Our Q&A blog series answers common questions about aviation and Southwest Airlines. Our next question about our Fleet is answered by Editorial Team Intern Erin Boren. Have a question of your own? Leave us a comment!
At Southwest we believe in variety: Peanuts or pretzels? Aisle or window seat? Gray or red Flap-track fairings? Wait—what are fairings?
I’ve been traveling my whole life, but there is plenty I still don’t know about the aviation industry. For example, what are fairings? And for that matter, how can you tell the Southwest planes apart? There are more than 600 red-bellied Boeing jets split between five different categories, so it definitely takes a keen eye to notice their differences. Thankfully, Richard West, Southwest’s Corporate Historian, has enlightened me, so now I can enlighten you!
Our 737-300 series aircraft can hold either 137 or 143 seats and may or may not have Blended Winglets (the vertical end on each wing). They’ll have gray fairings (the canoe-shaped attachments on each wing), and as you’re looking out from the gate area windows, you’ll notice 12 windows back from the cockpit there’s a gap. Fun fact: The gap is a space left for air conditioning duct work. The duct work funnels air from the AC units (which we affectionately refer to as “Herb’s Stills” because of their appearance) located underneath the cabin to the overhead air vents. Our 737-500 series also has gray fairings, but holds 122 seats, doesn’t have winglets, and there are eight windows before the gap on these planes.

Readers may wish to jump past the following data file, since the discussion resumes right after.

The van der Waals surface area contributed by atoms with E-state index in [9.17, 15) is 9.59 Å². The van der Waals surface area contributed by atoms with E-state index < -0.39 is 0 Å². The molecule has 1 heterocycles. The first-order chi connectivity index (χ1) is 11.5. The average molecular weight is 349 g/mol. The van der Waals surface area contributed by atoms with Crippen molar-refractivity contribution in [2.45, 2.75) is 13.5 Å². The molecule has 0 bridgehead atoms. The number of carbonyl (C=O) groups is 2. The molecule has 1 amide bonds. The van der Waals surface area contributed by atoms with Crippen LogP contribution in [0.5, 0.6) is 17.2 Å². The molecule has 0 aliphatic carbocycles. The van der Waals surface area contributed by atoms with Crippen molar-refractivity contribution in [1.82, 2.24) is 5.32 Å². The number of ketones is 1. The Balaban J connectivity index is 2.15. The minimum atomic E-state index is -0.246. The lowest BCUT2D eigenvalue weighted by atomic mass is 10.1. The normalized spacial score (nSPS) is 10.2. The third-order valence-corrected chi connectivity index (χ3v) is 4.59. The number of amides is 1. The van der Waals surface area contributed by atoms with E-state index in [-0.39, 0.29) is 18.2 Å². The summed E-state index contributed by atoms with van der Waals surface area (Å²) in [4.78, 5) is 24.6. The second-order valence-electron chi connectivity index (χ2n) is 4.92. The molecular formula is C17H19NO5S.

Our 737-700 series hold 143 seats with 11 windows before the gap. These planes have winglets and have red fairings. Similarly, our 737-800 series also has winglets and red fairings, and some -800 planes now have the newest Split Scimitar Winglets. The -800s are our largest planes, which hold 175 seats and have 12 windows before the gap—notice the double-emergency exit doors over the wings.
What’s that hump toward the back of the plane? That’s the wi-fi dome, which you’ll find on both our -700 and -800 series aircraft. These planes are also a little bit taller than our -300s and -500s.
Can you guess this aircraft's type? It's a little tricky! This is a rendering of a -700 series aircraft, but it doesn't have winglets. In 2003 we began retrofitting the -700s in our existing fleet with winglets to save on fuel costs. It's also missing one more thing... can you tell? Leave us your answer in the comments!
Lastly, each of our planes has a specific tail number—these act like social security numbers in that no other plane in the world will share this (crazy, huh?). You can tell the aircraft series by these numbers. For example, -300s are numbers 300-399 and 600-699, and -500s are 501-549. But I’ll let Richard tell you all about tail numbers…